Location is the most important factor when it comes to setting up and calling coyotes. These predators love to spend their days in cover that’s fairly heavy, yet adjacent to more open areas. Look for a willow-choked creek running through a big meadow, a deep coulee on the prairies or a woodlot in farm country, for example.
Mice and small rodents are the major source of protein for coyotes, and these open areas offer a never-ending buffet. There are also seasonal food sources to consider—a large pasture filled with calving cows or lambing sheep is a magnet for these carnivores (see “Spring fling”). Find any such area and you’ve found a place for a quality set-up.
When using an electronic caller, I like to set up on the edge of the cover and use the wind to force an approach through the adjacent open area. Coyotes will typically arrive from downwind, so it’s just a simple matter of setting up so the open areas are directly downwind. The perfect situation is to allow the coyote to use cover to get close, then force it into the open for the final approach. If you try to push the coyote too far into the open, however, you’ll definitely reduce your chances of success.
With this technique, you need to do everything possible to mitigate your scent. But if you set up the electronic caller and decoy at least 100 metres away from your position, you’ll typically have loads of time for a shot.
As for using mouth calls, I find it’s much more of a close-range game, typically at its best in heavier cover. I try to force coyotes to approach from upwind. By exploiting the topography of the land, it’s often possible to block a downwind approach. Set up where there’s a water body, some steep terrain or any other natural barrier downwind of your position—this will help prevent your scent from giving you away, even at closer ranges.
I like to call from one location for at least an hour before moving to the next. This allows even the most timid coyote plenty of time to come in. Move at least two kilometres when changing calling locations. Coyotes have very acute hearing, and making small moves between locations will only serve to confuse them.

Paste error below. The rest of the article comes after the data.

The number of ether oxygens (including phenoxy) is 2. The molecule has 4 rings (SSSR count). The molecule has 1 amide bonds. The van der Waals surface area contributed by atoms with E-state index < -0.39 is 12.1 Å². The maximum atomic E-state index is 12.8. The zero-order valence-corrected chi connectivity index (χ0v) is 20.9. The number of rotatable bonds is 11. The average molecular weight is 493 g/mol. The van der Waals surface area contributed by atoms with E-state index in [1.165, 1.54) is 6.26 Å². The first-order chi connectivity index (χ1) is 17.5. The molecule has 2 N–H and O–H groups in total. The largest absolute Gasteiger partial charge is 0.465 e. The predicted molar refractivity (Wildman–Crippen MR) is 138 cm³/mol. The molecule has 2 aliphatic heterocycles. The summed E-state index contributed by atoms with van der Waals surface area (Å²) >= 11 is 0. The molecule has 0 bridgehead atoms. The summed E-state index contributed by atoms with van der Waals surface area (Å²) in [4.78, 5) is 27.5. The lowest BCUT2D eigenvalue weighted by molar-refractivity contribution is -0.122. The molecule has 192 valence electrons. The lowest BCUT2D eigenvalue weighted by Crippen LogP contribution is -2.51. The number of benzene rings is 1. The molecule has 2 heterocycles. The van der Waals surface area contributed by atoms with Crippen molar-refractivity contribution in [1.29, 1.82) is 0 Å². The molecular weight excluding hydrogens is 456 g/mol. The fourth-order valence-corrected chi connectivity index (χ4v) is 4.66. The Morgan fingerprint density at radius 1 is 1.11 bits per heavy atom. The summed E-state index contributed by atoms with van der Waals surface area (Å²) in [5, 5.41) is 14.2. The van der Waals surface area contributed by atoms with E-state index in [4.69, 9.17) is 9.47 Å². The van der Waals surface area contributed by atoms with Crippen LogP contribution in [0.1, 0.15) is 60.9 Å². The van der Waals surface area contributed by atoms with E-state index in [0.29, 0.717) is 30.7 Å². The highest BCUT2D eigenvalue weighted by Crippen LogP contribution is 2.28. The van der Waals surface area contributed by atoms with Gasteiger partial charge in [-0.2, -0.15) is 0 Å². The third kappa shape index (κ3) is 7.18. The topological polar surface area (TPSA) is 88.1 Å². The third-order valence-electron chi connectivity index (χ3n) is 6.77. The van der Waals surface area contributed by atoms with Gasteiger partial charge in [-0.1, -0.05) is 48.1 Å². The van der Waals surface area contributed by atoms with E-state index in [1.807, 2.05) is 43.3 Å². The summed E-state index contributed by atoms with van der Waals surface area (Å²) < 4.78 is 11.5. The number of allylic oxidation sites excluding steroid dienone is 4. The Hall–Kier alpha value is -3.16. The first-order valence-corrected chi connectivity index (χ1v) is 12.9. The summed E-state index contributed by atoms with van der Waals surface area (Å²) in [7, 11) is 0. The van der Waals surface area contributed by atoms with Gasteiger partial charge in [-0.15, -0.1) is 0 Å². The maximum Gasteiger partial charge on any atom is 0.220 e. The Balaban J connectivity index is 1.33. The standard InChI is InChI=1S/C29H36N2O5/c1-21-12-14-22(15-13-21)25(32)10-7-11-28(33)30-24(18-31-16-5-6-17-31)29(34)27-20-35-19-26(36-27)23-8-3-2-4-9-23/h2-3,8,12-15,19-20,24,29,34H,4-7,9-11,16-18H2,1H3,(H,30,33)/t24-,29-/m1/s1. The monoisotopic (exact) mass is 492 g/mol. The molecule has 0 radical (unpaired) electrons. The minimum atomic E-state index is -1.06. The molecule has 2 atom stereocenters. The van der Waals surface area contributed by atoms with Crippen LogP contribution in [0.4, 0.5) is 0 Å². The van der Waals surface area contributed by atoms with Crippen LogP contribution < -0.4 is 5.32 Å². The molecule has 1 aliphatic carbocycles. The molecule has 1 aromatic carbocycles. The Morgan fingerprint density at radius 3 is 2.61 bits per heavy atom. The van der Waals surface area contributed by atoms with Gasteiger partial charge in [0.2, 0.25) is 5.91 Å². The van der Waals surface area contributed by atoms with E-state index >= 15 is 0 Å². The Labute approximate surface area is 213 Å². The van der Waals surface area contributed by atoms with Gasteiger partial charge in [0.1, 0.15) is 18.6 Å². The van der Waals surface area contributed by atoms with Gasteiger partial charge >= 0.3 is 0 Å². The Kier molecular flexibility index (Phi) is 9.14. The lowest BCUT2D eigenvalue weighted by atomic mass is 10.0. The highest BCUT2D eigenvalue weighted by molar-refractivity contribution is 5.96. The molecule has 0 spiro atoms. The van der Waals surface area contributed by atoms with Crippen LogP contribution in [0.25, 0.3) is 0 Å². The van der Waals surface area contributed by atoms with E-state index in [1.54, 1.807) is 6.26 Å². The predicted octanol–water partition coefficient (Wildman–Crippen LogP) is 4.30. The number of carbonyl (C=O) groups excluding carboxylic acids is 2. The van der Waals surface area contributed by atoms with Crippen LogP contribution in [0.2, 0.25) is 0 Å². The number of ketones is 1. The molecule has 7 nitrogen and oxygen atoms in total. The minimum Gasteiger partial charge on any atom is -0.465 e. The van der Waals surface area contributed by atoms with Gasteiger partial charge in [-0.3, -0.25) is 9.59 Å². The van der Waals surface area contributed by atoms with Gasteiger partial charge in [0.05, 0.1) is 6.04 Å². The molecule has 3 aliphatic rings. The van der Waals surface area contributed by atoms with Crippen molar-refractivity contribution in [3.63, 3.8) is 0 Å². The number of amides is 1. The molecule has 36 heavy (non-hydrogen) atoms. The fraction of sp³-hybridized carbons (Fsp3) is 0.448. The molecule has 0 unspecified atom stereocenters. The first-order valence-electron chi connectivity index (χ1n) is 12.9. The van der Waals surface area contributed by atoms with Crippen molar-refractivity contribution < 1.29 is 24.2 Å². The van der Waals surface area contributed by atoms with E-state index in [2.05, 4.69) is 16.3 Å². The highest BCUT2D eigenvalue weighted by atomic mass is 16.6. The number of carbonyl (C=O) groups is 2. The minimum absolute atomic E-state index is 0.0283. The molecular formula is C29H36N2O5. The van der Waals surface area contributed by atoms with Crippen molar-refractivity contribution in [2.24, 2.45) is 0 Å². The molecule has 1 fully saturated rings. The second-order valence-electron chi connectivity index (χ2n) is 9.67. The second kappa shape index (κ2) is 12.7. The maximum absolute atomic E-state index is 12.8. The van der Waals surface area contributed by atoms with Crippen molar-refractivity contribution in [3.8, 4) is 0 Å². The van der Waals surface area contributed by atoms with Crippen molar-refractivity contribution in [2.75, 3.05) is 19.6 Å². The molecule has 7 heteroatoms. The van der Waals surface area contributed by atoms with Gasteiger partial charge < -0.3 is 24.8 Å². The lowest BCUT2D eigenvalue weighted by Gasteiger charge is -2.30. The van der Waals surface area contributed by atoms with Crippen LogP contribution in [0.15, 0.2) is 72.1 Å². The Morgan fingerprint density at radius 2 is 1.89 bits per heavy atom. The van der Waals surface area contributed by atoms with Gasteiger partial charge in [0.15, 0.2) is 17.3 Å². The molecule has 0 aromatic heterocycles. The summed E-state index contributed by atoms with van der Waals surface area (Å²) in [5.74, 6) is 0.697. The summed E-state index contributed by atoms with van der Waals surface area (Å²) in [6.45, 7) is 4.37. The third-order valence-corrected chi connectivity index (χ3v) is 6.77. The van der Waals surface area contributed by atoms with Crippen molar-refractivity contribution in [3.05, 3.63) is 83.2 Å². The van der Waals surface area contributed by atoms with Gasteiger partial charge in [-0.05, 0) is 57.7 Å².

Typically, I’ll set up in a couple of different locations in the morning and a couple more in the late afternoon. Coyotes can be called in during midday, but the shoulder hours are more productive.
When you do shoot a coyote, don’t be in a hurry to retrieve it or change locations. If one coyote comes in, there are likely more nearby. On numerous occasions, I’ve taken as many as three coyotes on a single set-up.
For coyote hunting, I’m a big fan of the semi-auto rifle chambered in .223. While our options in Canada are limited, the Benelli MR1 is fast becoming a favourite among coyote hunters. Almost any rifle will do the job, but the semi-auto allows for a fast shot on a second coyote. Plus, it’s a great excuse to buy a new rifle. To minimize damage to the coyote’s hide, team up the semi-auto with quality varmint bullets, such as the Hornady V-Max.
When mouth-calling, there’s always the possibility of a close-range encounter with a coyote. So, if you’re hunting in a party, it’s a good idea for one of you to also carry a shotgun. A semi-auto with a full choke is the perfect choice, and most varminters seem to prefer a fairly large shot size, such as 00 buck. Coyote hunting has become so popular, in fact, that Hevi-Shot is now making a dedicated coyote shell for 12-gauge shotguns.
A Breed Apart: Coyotes range from coast to coast, and unlike whitetails— with the Prairies boasting the biggest trophies—it’s in the East where coyotes grow largest. There’s some evidence to suggest eastern coyotes share DNA with wolves, and they’ve been known to weigh more than 50 pounds. You’ll often hear eastern coyotes referred to as coywolves, in fact. Western coyotes, on the other hand, rarely top 35 pounds.